TRYING TO--PARDON MY LANGUAGE--GET SLAMMED BY YOUR NEXT DOOR NEIGHBOR. GET IT? IT'S A PUN.

Like, seriously, guys, seriously. Will "The Hunky Next Door Neighbor" Cooper* and Layken "The Lake" Cohen are almost in a relationship but then not. Will is 21, Lake is 18; it's complicated y'all The entire book is like seeing a Facebook relationship status between overly dramatic friends over the course of one week. It would look something like this:

Will Cooper is in a relationship with Layken Cohen.
Will Cooper is single.
Layken Cohen is in a relationship and it's complicated.
Will Cooper is single.
Layken Cohen is in a relationship.
Will Cooper is single.
Layken Cohen is... you know what? You get it by this point.

Slammed means more than the kind of poetry present in the book. We are slammed with plot twists. We are slammed with harsh realities. We are slammed with Avett Brothers songs. We are slammed with life and an overuse of italics.

An overuse of italics. I thought I was the only one guilty of this. But guess what? Colleen Hoover's writing does hold up. It holds up so well that I slammed (see what I did there) through the book in several hours; this is the first book I've read in a single day in a while. Whether or not this is because the writing is simple and straightforward, or because it's just a quick OMGWHATHAPPENSNEXT type of thing; I don't know.

If you're looking for a quick read--and one that will make you question your own morals--this is the book to do it.

Also, I deducted a Fuck. This book should get Four Fucks, but a real romance would not have a sequel.

Three Out of Five Fucks Given

*I'm still not reading self-published books. Also, this is not a self-published book since it's been picked up by a publisher. Loopholes! Not just for Congress.

Monday, May 20, 2013

Scarlet - a review, or Little Red Riding in the Hood

Scarlet (Lunar Chronicles, Book #2)
Marissa Meyer
464 pages

(This review is spoiler free, which, you know, is hard to do).

I fell down a hill yesterday because a girl smiled at me. I mean, like, smiled smiled at me. I scraped up the whole right side of my arm and bruised my butt. The aftermath of the fall resulted in cursing and hissing and the girl quickly walking away from me. I was also on the phone with my sister.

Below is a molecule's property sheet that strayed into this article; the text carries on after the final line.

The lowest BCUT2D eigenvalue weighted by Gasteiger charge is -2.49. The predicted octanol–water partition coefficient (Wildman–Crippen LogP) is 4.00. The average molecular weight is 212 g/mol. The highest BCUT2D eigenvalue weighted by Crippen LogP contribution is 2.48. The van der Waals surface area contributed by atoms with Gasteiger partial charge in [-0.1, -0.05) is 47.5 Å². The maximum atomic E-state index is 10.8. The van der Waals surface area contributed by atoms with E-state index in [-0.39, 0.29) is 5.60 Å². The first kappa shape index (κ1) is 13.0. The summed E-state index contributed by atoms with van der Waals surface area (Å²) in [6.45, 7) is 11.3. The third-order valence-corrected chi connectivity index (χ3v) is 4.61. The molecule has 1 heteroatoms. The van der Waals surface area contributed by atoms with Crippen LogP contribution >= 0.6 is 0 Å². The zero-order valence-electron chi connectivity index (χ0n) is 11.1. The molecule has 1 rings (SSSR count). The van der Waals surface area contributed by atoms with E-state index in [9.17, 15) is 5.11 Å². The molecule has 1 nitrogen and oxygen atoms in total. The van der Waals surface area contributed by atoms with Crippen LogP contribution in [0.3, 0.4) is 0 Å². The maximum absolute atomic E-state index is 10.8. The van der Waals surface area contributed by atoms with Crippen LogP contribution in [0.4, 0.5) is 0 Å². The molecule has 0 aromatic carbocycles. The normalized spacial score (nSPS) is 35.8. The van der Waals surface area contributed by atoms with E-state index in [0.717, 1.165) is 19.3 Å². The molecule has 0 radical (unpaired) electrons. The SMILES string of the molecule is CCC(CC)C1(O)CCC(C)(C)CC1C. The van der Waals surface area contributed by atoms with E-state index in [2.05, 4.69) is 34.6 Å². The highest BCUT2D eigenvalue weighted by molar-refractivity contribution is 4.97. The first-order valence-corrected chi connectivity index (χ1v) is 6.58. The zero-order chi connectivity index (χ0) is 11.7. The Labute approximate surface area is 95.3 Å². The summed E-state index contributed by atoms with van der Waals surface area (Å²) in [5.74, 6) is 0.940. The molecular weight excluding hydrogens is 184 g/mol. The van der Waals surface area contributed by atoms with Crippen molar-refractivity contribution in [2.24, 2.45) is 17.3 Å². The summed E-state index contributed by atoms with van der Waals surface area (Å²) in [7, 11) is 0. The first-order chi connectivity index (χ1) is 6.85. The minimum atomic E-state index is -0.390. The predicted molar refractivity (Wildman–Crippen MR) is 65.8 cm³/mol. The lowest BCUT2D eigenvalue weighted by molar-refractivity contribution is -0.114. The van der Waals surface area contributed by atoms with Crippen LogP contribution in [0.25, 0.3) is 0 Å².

She heard everything. I apparently said "Fucking boat shoes." Then I thought about
. Cinder who--in the last book--snapped her foot off, which leads to her incarceration in prison, and the new Emperor Kai keeping the cyborg girl's foot in his desk (clearly something is afoot with his feelings).*

Smile Girl and Cinder have two things in common: both of them walked away quickly from an out-of-control situation, and both of them made a guy swoon. Like, a hard swoon. Scarlet does not have these attributes. Scarlet would have stopped and helped me (alright, she would've laughed at me, or would have pushed me back down). She is, after all, on a quest to find her grandmother.

There's also a guy named Wolf who may or may not be a bad guy, and Cinder, and Iko, and the newly crowned Prince Kai; everyone is back. Even the evil step mother, the evil Moon Queen, the evil robots...

Scarlet is a retelling of Little Red Riding Hood, Cinder a retelling of Cinderella; except these two heroines don't lose shoes or get trailed by wolves; they lose feet and team up with wolves.

I'm starting to think Marissa Meyer got too tipsy on wine one weekend and had a Sailor Moon marathon followed by a watching of The Tenth Kingdom.** There are so many different elements at play, so many things I could reference, so many good science fiction-y moments, that I had trouble keeping up. (There's even a few Heart of Gold moments a la The Hitchhiker's Guide to the Galaxy).

What Scarlet is is a much more put together story--a more broader look at the world of Cinder--than the first book of the Lunar Chronicles.

Every once in a while I give a series a second chance, a pardon. Looking back Cinder wasn't a terrible novel; it just didn't jive with me. Looking at Cinder after reading Scarlet? I'm prepared to give a HOGIB pardon to Marissa Meyer. She actually pulled off a rebound.

Well done.

Four Out of Five Fucks Given

(full disclosure: I bought--and read this--on my Kindle).

*This is a pun.
**Go suck an elf if you haven't seen this one.
Edit: Yes, I really fell down.